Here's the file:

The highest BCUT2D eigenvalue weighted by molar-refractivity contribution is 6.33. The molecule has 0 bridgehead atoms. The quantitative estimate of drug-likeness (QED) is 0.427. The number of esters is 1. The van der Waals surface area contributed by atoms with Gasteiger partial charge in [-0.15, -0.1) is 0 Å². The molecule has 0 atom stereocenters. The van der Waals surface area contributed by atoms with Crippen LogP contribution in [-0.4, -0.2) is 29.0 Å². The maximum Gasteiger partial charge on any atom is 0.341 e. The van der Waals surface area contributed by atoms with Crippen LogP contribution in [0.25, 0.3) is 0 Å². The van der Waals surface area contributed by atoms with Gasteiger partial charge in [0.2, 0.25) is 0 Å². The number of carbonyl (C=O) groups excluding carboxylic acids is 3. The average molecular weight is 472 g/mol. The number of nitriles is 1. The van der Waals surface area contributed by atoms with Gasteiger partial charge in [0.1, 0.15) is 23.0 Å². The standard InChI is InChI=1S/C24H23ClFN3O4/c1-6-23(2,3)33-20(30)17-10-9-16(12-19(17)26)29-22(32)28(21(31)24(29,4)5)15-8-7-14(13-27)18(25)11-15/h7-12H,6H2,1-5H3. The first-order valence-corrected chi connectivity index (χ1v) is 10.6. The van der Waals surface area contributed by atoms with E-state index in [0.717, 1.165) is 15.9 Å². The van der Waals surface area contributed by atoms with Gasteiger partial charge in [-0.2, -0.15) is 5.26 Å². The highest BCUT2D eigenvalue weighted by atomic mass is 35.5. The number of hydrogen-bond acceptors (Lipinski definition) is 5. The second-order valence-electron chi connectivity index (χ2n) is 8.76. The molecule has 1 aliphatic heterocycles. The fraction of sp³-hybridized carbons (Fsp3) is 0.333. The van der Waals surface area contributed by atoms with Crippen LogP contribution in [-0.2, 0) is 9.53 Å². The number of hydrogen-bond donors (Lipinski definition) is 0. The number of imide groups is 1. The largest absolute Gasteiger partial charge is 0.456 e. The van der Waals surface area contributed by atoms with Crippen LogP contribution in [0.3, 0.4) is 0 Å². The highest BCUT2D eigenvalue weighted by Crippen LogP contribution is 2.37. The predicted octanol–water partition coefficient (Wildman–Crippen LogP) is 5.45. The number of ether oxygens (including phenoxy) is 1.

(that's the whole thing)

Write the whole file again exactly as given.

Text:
The highest BCUT2D eigenvalue weighted by molar-refractivity contribution is 6.33. The molecule has 0 bridgehead atoms. The quantitative estimate of drug-likeness (QED) is 0.427. The number of esters is 1. The van der Waals surface area contributed by atoms with Gasteiger partial charge in [-0.15, -0.1) is 0 Å². The molecule has 0 atom stereocenters. The van der Waals surface area contributed by atoms with Crippen LogP contribution in [-0.4, -0.2) is 29.0 Å². The maximum Gasteiger partial charge on any atom is 0.341 e. The van der Waals surface area contributed by atoms with Crippen LogP contribution in [0.25, 0.3) is 0 Å². The van der Waals surface area contributed by atoms with Gasteiger partial charge in [0.2, 0.25) is 0 Å². The number of carbonyl (C=O) groups excluding carboxylic acids is 3. The average molecular weight is 472 g/mol. The number of nitriles is 1. The van der Waals surface area contributed by atoms with Gasteiger partial charge in [0.1, 0.15) is 23.0 Å². The standard InChI is InChI=1S/C24H23ClFN3O4/c1-6-23(2,3)33-20(30)17-10-9-16(12-19(17)26)29-22(32)28(21(31)24(29,4)5)15-8-7-14(13-27)18(25)11-15/h7-12H,6H2,1-5H3. The first-order valence-corrected chi connectivity index (χ1v) is 10.6. The van der Waals surface area contributed by atoms with E-state index in [0.717, 1.165) is 15.9 Å². The van der Waals surface area contributed by atoms with Gasteiger partial charge in [-0.2, -0.15) is 5.26 Å². The highest BCUT2D eigenvalue weighted by atomic mass is 35.5. The number of hydrogen-bond acceptors (Lipinski definition) is 5. The second-order valence-electron chi connectivity index (χ2n) is 8.76. The molecule has 1 aliphatic heterocycles. The fraction of sp³-hybridized carbons (Fsp3) is 0.333. The van der Waals surface area contributed by atoms with Crippen LogP contribution in [-0.2, 0) is 9.53 Å². The number of hydrogen-bond donors (Lipinski definition) is 0. The number of imide groups is 1. The largest absolute Gasteiger partial charge is 0.456 e. The van der Waals surface area contributed by atoms with Crippen LogP contribution in [0.3, 0.4) is 0 Å². The highest BCUT2D eigenvalue weighted by Crippen LogP contribution is 2.37. The predicted octanol–water partition coefficient (Wildman–Crippen LogP) is 5.45. The number of ether oxygens (including phenoxy) is 1.